Welcome back! Welcome new members!
Welcome Whitney, our 2013 apprentice!
Welcome Avonda and Deidre, our new practicum students!
This week you’ll find in your share:
Next week you might find in your share:
• Baby Greens
Our first cooking class and farm dinner with Operation Food Search is May 28, and the rest will follow on the fourth Tuesday of every month. Sign up when you pick up your share, or give me a call at 314.566.8643.
Remember to visit us online at seedsofhopefarm.org, and that you can help us save paper and costs by opting to read the newsletter online.
On the farm: Just a note, shares may thin out over the next few weeks until summer crops truly come around. Our first plantings of squash and cucumbers have really been hit by the cold and the cucumber beetle, which didn’t show up last year until July.
Food For Thought…
Lettuce begin. Then add beet greens, arugula, and some boc choi stems. You’re on your way to a fine Memorial Day salad.
Boc choi – is also great in a stir fry, used as a cooking green. The stems are great for dipping, and offer a nice crunch in a salad.
The arugula this week has a good peppery kick. Taste a few leaves before you put it all in one salad. This is my favorite stage of arugula, but not all feel this way. If too hot, cook it down with some of your other greens.
Radishes- eat ‘em, dip ‘em, but don’t toss those greens! See under recipes.
Snap peas! For many, enough said. For the rest of us, it can be nice to get that string off of each edge before chewing it up. These peas will be delicious fresh on their own, with a little hummus. Take a moment with your peas, slide your thumbnail along its concave seam, and open. See first-hand one of nature’s wondrous offerings. Each time I do this, it slows me for a moment, bringing a bit of calm and wonderment.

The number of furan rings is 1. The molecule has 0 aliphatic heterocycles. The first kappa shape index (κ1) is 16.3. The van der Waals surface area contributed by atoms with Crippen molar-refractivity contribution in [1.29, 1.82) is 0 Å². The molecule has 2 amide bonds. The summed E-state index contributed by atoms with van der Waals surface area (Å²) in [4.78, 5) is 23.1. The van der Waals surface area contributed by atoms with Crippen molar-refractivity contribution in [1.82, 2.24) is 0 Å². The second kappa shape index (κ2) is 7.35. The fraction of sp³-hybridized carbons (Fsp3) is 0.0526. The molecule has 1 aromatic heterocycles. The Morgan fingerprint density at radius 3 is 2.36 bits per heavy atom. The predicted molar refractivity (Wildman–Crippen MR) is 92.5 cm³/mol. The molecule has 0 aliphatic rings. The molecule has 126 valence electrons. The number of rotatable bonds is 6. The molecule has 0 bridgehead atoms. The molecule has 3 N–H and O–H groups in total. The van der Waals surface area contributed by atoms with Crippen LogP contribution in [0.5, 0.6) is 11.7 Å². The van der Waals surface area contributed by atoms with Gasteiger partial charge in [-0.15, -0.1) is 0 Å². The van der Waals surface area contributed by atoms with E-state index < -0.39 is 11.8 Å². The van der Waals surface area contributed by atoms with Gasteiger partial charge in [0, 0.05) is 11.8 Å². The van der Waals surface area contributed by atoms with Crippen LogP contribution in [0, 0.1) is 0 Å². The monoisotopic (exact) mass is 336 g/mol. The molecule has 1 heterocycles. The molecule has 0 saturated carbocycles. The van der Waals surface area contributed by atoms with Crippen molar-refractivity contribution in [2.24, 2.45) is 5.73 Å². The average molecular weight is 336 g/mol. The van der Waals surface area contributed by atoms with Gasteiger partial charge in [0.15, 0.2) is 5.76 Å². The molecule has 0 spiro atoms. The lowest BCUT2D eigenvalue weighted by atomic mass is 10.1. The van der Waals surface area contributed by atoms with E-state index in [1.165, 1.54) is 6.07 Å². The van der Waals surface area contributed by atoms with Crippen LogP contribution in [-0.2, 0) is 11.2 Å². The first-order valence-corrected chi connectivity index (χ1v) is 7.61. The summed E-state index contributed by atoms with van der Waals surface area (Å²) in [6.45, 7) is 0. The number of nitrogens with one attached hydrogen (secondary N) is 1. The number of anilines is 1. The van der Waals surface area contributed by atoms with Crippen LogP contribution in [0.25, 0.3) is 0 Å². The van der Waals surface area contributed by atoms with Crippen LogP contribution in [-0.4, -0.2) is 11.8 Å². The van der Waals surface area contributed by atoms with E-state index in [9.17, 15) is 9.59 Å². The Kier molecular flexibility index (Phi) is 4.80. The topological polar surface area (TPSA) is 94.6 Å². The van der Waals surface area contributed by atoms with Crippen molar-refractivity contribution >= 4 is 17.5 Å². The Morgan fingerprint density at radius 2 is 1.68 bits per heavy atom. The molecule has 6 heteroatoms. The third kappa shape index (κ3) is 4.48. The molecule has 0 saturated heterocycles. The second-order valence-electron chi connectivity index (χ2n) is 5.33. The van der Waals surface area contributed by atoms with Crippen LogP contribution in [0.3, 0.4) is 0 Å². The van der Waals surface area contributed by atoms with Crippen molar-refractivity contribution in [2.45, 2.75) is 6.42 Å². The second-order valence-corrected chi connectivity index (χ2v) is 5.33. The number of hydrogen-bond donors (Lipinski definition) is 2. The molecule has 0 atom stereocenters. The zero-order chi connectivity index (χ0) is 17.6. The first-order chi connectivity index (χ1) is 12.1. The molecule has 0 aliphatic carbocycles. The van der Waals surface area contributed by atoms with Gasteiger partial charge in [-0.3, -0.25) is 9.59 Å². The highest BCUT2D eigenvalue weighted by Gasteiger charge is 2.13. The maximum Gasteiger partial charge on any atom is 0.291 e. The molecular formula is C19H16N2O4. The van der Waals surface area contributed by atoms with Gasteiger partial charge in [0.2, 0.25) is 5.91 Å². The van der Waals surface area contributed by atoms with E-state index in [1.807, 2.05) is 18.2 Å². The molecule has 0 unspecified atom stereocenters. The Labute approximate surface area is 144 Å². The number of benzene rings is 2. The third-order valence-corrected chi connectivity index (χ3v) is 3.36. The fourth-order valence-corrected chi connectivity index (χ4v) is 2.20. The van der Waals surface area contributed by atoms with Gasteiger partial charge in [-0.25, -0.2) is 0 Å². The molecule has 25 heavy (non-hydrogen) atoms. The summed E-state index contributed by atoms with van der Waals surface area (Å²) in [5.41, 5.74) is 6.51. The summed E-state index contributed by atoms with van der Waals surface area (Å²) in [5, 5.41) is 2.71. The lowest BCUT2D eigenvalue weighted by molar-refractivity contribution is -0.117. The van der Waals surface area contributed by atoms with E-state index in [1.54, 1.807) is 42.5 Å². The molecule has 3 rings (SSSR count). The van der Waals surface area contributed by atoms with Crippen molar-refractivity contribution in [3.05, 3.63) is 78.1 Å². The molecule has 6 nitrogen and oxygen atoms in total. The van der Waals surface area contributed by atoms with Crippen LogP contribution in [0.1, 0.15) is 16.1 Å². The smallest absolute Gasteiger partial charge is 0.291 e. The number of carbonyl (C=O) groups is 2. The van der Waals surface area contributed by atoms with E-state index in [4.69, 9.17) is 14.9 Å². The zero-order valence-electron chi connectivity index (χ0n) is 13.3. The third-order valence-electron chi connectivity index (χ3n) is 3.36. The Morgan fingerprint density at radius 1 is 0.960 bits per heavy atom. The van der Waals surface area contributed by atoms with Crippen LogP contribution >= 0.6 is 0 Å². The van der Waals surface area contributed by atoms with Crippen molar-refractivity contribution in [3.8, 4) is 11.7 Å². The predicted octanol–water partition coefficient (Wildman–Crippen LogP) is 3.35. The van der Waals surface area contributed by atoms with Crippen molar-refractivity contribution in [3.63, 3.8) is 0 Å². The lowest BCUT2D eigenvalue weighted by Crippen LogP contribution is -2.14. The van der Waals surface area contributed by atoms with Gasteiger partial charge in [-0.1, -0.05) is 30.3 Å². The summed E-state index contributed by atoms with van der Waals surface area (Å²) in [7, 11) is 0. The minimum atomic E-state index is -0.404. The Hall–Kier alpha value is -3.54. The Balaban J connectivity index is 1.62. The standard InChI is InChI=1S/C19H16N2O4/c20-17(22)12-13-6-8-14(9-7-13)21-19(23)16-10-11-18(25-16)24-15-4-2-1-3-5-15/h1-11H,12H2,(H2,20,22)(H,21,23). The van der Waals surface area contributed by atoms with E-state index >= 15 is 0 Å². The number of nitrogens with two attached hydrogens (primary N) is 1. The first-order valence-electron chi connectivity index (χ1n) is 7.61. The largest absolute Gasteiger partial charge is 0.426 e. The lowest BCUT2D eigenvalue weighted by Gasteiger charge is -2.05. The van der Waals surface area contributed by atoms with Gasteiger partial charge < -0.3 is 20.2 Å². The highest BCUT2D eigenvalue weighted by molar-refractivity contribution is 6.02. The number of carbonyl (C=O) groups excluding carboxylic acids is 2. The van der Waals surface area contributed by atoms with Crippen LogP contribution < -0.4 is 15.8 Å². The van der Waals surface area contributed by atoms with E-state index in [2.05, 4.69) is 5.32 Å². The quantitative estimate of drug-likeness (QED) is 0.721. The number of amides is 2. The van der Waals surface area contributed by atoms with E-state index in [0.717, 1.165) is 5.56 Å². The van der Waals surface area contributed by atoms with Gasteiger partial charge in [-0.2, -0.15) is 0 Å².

Have kids? This is a great way to get them eating peas at their finest. Even start with just the peas, saving the tender shell for last.
What are the pretty white flowers you ask? Chamomile. You can use them fresh, or allow them to dry, pluck the flower head, and steep in boiling water for a restful tea. Yes, chamomile is a natural way to put yourself to sleep.
*** We work on a very small scale, about one half acre, which means we have to keep our plantings very small to provide our members with diverse shares. So, we try some crops that are difficult to grow in our part of Missouri, like broccoli and cantaloupe. Some of these crops will produce harvest over a period of several weeks, and not all members will get them in one week, but we will distribute through the list as the crop becomes available. This week’s examples: broccoli and peas. Some of you will get broccoli this week, others over the next few. The peas may have a short season if things heat up, so we’re rolling them out to you as they come on.
We staggered two plantings of lettuce about two weeks apart, hoping it all would mature over a period of 4 weeks. Nope, it all came through in this one. Our next planting, planted 3 and one half weeks later, will need harvested by Monday. These happenings can be frustrating as they don’t fit in with our scheduling, but are a good reminder that in growing food, (living things) we are working with something much greater than ourselves. We accept what is offered, when, and enjoy. Share your lettuce with your neighbors, friends and family over the holiday weekend.
This Week’s Recipes…
From Whitney, the Farm Apprentice